Wednesday, August 11, 2010

In Defense of RMP, Part Two

By: Ryan Brady

In past years, CCAP has taken much criticism for our use of the data provided by as a metric in our annual college rankings published with Forbes (see our previous defense of RMP here). For those unfamiliar, (RMP) is a website that allows students to evaluate their professors based on a number of criteria, most prominently his/her overall quality. Many critics of the website believe that if a professor easily hands out good grades, they will probably be rewarded with higher ratings from students and therefore the data provided by the website is useless. Realizing there is very likely some validity to this criticism, we have always inversely weighted the “ease” category reported by students on the website, and included that in a professor’s RMP score that goes into the final ranking for the school.

However, we wanted to test this criticism a bit more carefully, and a relatively new website, provides excellent data that allows us to do an interesting analysis. provides aggregate grades given by individual professors at hundreds of public institutions. Since the data is available at the individual professor level, it can be compared with the same professor’s student evaluations from RMP.

Using both data sources we took a sample of over 1,500 professors from 10 randomly selected public schools that appear in the CCAP/Forbes annual listing of America’s Best Colleges. For these 10 schools, we obtained the data for professors in the following disciplines: Economics, Education, English and Physics. Looking specifically at the RMP overall rating of every professor versus the average G.P.A. of their students, we found that there was 35.86% correlation between overall rating and average G.P.A. The same correlation was run separately for each department, the results are as shown:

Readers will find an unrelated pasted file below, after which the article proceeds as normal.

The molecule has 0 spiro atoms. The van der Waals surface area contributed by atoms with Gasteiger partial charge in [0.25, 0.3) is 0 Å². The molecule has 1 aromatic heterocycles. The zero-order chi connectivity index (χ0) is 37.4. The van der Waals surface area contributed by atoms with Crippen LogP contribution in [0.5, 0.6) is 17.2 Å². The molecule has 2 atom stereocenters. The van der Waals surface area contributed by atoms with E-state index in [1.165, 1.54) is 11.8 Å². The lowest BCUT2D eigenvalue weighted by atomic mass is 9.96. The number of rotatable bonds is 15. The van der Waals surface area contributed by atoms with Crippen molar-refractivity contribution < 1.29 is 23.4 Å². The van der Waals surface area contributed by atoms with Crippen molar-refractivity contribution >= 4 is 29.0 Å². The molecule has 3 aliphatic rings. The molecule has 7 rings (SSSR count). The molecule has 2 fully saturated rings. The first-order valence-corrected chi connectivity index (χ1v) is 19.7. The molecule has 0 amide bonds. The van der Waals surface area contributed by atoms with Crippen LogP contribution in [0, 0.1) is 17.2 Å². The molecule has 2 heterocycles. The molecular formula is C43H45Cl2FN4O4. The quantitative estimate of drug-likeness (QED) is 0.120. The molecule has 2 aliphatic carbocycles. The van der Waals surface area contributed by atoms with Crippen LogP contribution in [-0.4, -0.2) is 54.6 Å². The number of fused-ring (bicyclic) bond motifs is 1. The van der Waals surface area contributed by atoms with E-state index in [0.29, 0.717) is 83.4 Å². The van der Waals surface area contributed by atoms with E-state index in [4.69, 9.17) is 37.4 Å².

Economics: 26.13% English: 33.40%
Education: 17.28% Physics: 34.33%

There is no doubt that a correlation does in fact exist between the two variables, however it is much lower than one might have expected. Most of the disciplines do not differ much from the total correlation, although we do see that Education has a much lower correlation than the other subjects. (This is likely due to the fact that Education professors are notoriously known for giving out inflated grades. The average G.P.A. for professors in Education from this sample was 3.6, compared to an Economics G.P.A. of 2.69.)

When looking at the correlation between the “ease” ratings of RMP compared to the average G.P.A.’s, we begin to see a much better relationship. For all professors the correlation was a much higher 44.15%. For each department, the results are as shown:

Economics: 43.55% English: 39.55%
Education: 33.53% Physics: 47.09%

These results indicate that the “ease” rating in RMP is a fairly accurate indicator of the grades that these professors are giving out. Thus, our methodology used in the CCAP/Forbes ranking does indeed account for the tendency for professors to “buy” good evaluations with high grades. Since the “ease” factor is inversely weighted, our ranking does not encourage grade inflation.

While our ranking attempts to minimize the influences of grade inflation, grade inflation itself remains a problem for higher education. Colleges and universities are supposed to exist to transmit knowledge to students and prepare them to be productive citizens. Yet, based on a 2010 National Bureau of Economic Research (NBER) study, students are spending far fewer hours studying today than they did fifty years ago. The average college student spent 40 hours per week on academics in 1961, but by 2004, this figure was down to 27 hours.

Why are students working less? The advent of professor evaluations probably has much to do with it. These evaluations create incentives for both students and professors, to have inflated grades. As professors lower standards and assign higher grades, students in turn reward their professors with better evaluations. George Leef refers to this as the “student-professor non-aggression pact.” This pact however is detrimental to student learning and the creation of human capital. Students need to be actually learning, and not just receiving subjectively high grades, for human capital to be developed. Learning in the end is what truly matters when students hit the work force, and our higher education system is in great need of some serious leadership to tackle the grade inflation problem.

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